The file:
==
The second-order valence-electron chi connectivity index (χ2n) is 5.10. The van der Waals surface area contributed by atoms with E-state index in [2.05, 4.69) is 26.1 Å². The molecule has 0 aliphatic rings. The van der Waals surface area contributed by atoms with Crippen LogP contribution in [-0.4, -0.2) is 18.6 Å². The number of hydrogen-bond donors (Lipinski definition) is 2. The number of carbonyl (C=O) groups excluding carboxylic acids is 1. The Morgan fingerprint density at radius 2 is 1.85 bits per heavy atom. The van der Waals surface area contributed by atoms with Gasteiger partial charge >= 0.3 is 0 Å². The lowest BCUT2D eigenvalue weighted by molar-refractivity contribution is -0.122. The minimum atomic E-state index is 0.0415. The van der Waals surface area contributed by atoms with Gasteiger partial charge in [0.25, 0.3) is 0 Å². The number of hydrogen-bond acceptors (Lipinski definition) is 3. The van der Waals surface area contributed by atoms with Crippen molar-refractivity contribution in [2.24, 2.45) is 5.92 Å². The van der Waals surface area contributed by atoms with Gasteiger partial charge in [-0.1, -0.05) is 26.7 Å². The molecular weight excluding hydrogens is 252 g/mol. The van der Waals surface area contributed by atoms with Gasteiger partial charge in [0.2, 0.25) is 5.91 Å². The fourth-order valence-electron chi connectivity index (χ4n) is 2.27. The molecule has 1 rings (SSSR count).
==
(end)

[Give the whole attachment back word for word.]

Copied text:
The second-order valence-electron chi connectivity index (χ2n) is 5.10. The van der Waals surface area contributed by atoms with E-state index in [2.05, 4.69) is 26.1 Å². The molecule has 0 aliphatic rings. The van der Waals surface area contributed by atoms with Crippen LogP contribution in [-0.4, -0.2) is 18.6 Å². The number of hydrogen-bond donors (Lipinski definition) is 2. The number of carbonyl (C=O) groups excluding carboxylic acids is 1. The Morgan fingerprint density at radius 2 is 1.85 bits per heavy atom. The van der Waals surface area contributed by atoms with Gasteiger partial charge >= 0.3 is 0 Å². The lowest BCUT2D eigenvalue weighted by molar-refractivity contribution is -0.122. The minimum atomic E-state index is 0.0415. The van der Waals surface area contributed by atoms with Gasteiger partial charge in [0.25, 0.3) is 0 Å². The number of hydrogen-bond acceptors (Lipinski definition) is 3. The van der Waals surface area contributed by atoms with Crippen molar-refractivity contribution in [2.24, 2.45) is 5.92 Å². The van der Waals surface area contributed by atoms with Gasteiger partial charge in [-0.1, -0.05) is 26.7 Å². The molecular weight excluding hydrogens is 252 g/mol. The van der Waals surface area contributed by atoms with Gasteiger partial charge in [0.2, 0.25) is 5.91 Å². The fourth-order valence-electron chi connectivity index (χ4n) is 2.27. The molecule has 1 rings (SSSR count).